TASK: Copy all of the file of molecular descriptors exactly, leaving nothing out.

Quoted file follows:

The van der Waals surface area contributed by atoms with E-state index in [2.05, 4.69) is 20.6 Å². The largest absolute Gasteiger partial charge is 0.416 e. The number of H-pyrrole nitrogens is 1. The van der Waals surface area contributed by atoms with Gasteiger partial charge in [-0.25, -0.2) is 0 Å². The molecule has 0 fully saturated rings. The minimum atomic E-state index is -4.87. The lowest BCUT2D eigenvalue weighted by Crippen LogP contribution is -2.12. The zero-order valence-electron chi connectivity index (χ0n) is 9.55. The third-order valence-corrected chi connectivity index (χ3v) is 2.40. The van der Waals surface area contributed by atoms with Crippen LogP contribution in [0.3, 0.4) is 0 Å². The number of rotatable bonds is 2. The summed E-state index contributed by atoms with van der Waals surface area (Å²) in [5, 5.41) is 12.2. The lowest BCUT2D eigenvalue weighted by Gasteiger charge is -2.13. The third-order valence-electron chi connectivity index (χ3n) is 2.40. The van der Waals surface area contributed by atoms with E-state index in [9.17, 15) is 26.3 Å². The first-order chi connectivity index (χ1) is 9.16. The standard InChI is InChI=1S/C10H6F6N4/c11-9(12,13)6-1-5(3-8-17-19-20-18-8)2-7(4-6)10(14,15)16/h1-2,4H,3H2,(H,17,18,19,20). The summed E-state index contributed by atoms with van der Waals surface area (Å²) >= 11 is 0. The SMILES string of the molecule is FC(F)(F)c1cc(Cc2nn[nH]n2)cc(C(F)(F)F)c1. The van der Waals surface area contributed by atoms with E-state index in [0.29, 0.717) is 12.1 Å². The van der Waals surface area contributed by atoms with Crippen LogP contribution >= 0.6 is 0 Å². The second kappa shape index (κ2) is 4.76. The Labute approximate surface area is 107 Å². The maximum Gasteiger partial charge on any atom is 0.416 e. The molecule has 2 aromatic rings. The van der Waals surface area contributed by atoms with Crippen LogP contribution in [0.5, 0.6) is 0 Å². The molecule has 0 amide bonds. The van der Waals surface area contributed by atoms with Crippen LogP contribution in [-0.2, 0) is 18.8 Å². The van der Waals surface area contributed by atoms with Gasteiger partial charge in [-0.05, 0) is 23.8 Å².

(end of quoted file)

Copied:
The van der Waals surface area contributed by atoms with E-state index in [2.05, 4.69) is 20.6 Å². The largest absolute Gasteiger partial charge is 0.416 e. The number of H-pyrrole nitrogens is 1. The van der Waals surface area contributed by atoms with Gasteiger partial charge in [-0.25, -0.2) is 0 Å². The molecule has 0 fully saturated rings. The minimum atomic E-state index is -4.87. The lowest BCUT2D eigenvalue weighted by Crippen LogP contribution is -2.12. The zero-order valence-electron chi connectivity index (χ0n) is 9.55. The third-order valence-corrected chi connectivity index (χ3v) is 2.40. The van der Waals surface area contributed by atoms with Crippen LogP contribution in [0.3, 0.4) is 0 Å². The number of rotatable bonds is 2. The summed E-state index contributed by atoms with van der Waals surface area (Å²) in [5, 5.41) is 12.2. The lowest BCUT2D eigenvalue weighted by Gasteiger charge is -2.13. The third-order valence-electron chi connectivity index (χ3n) is 2.40. The van der Waals surface area contributed by atoms with E-state index in [9.17, 15) is 26.3 Å². The first-order chi connectivity index (χ1) is 9.16. The standard InChI is InChI=1S/C10H6F6N4/c11-9(12,13)6-1-5(3-8-17-19-20-18-8)2-7(4-6)10(14,15)16/h1-2,4H,3H2,(H,17,18,19,20). The summed E-state index contributed by atoms with van der Waals surface area (Å²) >= 11 is 0. The SMILES string of the molecule is FC(F)(F)c1cc(Cc2nn[nH]n2)cc(C(F)(F)F)c1. The van der Waals surface area contributed by atoms with E-state index in [0.29, 0.717) is 12.1 Å². The van der Waals surface area contributed by atoms with Crippen LogP contribution >= 0.6 is 0 Å². The second kappa shape index (κ2) is 4.76. The Labute approximate surface area is 107 Å². The maximum Gasteiger partial charge on any atom is 0.416 e. The molecule has 2 aromatic rings. The van der Waals surface area contributed by atoms with Crippen LogP contribution in [0.5, 0.6) is 0 Å². The molecule has 0 amide bonds. The van der Waals surface area contributed by atoms with Crippen LogP contribution in [-0.2, 0) is 18.8 Å². The van der Waals surface area contributed by atoms with Gasteiger partial charge in [-0.05, 0) is 23.8 Å².